Price: $21.99 @ K&L Wines
What They Said:
Per K&L Wines “93 points Robert Parker: “The 2007 Côtes de Tablas is a sensational wine as well as a great bargain. The fact that it is finished with a screw cap may give some consumers the wrong impression, but this is a serious, mouthfilling red. A blend of 50% Grenache and the balance equal parts Syrah and Counoise, it exhibits sweet, gamy notes along with plenty of pepper, licorice, roasted herb, blackberry, and cassis characteristics, a velvety, lush texture, a full-bodied richness, beautifully integrated acidity, abundant Provencal typicity, and good minerality for a wine of such remarkable flavor depth. Enjoy it over the next 5-6 years.” (08/09)
Tablas Creek, a partnership between Robert Haas and the Perrin family of France’s famed Château de Beaucastel, has been at the forefront of growing and producing top-notch Rhône varietals for more than 20 years. Their “Côtes de Tablas” blend of Grenache, Syrah and Counoise is an homage to the wines of the Southern Rhône kissed by the California sun. The 2007 vintage is fantastic and alluring from the moment you pop the cork. Lead by bright red cherry aromas underscored by hints of iron, game and fresh cracked black pepper, the bouquet translates seamlessly to the palate, which is fresh and spicy with a vein of anise that weaves itself through to the finish. Like other Perrin wines, this medium-bodied beauty is built for the table. Try it with braised short ribs, grilled hanger steak with shallots or bucatini all’Amatriciana.”
What I Think:
Tablas Creek is a wine I have been meaning to try for years. With that it silently became the movie that everyone raved about. Expectations growing each day as you await the experience. A bit ago they had a tasting at K&L Wines but I managed to catch a cold around that time. From my sick bed I added a couple bottles to my virtual cart which I picked up a few months later. Then the wine sat in the rack begging for me to drink it. Last Friday I took it up on the offer but could it meet the lofty expectations?
This effort was 50% Grenache, 25% Syrah and 25% Counoise. Anyone ever had a varietal bottling of Counoise? I haven’t but would love to give it a try. No better way to learn about a grape. Speaking of learning something crossed my mind when drinking this bottle; currants. This is a smell/taste that crosses my mind often. I need to get more familiar with it. I decided that part of my New Year’s Blogging Resolution (#nybr) will be to explore a different flavor component each month. The goal being to familiarize myself with each and expand my wine tasting vocabulary. Anise may be my early choice for February. Who else has wine related resolutions to share? Ok, ok let’s get to the wine…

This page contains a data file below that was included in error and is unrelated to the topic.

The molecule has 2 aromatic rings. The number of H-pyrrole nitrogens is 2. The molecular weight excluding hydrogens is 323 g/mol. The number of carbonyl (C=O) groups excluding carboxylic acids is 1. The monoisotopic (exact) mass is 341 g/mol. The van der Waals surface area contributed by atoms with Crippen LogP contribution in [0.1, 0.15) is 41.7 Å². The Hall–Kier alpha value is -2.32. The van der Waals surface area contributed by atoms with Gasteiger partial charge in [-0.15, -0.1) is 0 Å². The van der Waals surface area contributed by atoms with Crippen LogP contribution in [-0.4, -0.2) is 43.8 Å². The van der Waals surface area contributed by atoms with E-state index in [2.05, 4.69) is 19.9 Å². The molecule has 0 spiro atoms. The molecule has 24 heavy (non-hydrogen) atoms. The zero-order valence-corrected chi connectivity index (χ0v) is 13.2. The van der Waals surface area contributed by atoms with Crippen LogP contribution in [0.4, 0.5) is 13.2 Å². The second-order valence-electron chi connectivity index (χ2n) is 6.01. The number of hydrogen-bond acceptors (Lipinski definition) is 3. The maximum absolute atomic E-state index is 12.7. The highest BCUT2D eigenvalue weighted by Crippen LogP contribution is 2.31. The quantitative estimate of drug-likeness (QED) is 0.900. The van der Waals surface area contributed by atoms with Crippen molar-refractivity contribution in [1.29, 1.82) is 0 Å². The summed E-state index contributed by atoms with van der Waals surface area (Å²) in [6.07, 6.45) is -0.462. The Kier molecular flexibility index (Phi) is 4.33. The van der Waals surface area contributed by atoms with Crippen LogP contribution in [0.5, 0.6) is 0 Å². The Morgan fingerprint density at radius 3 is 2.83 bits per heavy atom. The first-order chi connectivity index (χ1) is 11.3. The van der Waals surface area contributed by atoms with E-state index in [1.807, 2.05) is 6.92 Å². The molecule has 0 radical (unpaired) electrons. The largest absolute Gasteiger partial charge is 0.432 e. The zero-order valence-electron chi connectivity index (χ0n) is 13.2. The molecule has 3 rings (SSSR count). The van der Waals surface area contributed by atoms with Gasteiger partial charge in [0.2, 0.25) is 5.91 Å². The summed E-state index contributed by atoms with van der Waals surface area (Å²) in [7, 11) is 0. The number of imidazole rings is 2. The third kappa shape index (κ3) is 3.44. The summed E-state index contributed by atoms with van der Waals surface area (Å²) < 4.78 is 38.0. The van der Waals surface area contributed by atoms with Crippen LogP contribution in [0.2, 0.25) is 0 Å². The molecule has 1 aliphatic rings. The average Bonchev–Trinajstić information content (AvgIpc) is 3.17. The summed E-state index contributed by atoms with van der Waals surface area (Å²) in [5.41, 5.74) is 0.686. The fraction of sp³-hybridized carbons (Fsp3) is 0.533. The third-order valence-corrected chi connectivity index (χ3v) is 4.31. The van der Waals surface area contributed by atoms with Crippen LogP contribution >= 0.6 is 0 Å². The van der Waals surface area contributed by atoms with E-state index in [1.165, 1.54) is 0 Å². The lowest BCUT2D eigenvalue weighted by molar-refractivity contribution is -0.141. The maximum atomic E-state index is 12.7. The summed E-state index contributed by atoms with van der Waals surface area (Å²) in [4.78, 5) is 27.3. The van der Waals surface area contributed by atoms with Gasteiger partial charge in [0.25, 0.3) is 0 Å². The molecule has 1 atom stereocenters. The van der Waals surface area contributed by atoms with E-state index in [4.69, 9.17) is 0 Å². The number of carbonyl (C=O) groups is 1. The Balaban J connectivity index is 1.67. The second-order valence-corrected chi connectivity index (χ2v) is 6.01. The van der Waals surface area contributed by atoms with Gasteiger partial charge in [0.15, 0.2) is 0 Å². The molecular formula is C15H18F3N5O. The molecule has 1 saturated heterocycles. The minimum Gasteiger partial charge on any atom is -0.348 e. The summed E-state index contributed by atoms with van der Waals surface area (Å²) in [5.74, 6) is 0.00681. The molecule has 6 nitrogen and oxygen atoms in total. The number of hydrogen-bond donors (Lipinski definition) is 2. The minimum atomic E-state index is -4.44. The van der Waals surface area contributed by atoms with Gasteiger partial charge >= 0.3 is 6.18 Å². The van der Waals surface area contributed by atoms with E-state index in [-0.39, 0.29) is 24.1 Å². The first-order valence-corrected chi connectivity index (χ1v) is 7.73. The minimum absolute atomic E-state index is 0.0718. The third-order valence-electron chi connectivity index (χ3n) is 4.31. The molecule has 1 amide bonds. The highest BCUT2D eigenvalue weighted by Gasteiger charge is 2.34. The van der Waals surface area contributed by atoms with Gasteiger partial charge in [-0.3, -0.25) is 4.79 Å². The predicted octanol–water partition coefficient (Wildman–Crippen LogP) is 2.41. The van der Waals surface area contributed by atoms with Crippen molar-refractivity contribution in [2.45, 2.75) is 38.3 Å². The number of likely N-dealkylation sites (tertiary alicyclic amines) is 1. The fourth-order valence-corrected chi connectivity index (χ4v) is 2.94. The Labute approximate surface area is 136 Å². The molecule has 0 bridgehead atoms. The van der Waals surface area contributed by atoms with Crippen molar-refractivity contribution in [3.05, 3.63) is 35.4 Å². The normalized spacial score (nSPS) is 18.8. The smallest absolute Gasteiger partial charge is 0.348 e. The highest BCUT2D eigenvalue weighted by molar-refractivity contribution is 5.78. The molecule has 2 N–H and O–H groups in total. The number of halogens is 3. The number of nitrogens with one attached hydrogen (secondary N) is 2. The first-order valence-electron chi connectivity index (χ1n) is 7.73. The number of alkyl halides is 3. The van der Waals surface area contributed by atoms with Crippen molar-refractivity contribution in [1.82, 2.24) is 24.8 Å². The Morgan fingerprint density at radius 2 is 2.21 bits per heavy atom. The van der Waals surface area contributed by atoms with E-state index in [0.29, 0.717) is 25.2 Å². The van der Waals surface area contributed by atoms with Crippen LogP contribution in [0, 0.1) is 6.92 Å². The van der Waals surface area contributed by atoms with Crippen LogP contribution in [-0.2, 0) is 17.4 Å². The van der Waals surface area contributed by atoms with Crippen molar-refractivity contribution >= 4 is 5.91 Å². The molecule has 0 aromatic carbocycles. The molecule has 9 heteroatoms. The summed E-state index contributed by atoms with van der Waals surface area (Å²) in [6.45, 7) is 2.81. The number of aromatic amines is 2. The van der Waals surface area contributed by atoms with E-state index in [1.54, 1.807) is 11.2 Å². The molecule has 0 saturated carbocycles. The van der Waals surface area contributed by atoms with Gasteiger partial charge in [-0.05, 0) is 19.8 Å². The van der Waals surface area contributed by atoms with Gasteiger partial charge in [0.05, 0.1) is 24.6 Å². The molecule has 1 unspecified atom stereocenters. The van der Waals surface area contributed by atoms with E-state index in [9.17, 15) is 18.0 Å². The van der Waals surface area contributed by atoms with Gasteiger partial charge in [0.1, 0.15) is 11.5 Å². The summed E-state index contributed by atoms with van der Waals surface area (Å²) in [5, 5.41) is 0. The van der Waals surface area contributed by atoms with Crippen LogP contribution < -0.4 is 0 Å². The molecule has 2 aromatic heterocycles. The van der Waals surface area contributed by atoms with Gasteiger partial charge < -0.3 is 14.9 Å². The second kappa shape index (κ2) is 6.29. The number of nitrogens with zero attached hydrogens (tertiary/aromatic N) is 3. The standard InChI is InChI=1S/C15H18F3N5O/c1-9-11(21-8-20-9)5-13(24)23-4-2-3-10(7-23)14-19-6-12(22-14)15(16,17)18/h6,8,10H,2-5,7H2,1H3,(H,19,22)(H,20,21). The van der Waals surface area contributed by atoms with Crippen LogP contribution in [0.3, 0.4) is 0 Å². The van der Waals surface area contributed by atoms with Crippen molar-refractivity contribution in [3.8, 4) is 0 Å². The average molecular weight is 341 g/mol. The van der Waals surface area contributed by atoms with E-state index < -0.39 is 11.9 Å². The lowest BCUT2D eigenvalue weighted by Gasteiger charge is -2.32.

The Côtes de Tablas greeted me with an expressive nose showing spicebox, herb, black cherry and dark brambly fruits notes. It was medium to dark garnet in color. The entry to the palate showed a glimpse of fruit that is quickly enveloped into a tight, but balanced, acidic wrapper from which emerges a dry, finish laced with red licorice flavors. My initial impression was that this wine was clearly well made, a bit tight and enjoyable without being memorable. Those that know me are aware I am looking for more than that in a $20 bottle. After four nights I learned that this one just needed more time in the bottle. Though enjoyable initially a few days of air made a world of difference. With time the front of the palate softened and the wine now greeted you with nice, warm fruit on entry while still holding its balance with a nice acidity emerging towards the middle that leads to a long, dry, chalky finish. In hindsight, I would have liked to let this one lie for at least another year (or decanted for a few hours). Had I checked earlier perhaps the Tablas Creek vintage chart (pdf) could have saved the day. It currently lists the ‘07 Côtes de Tablas as “early maturity”. The ’06 is drinking at “peak maturity”. I wonder if I can find a bottle for comparisons sake. In the mean time what to do about that bottle of ’07 Esprit de Beaucastel…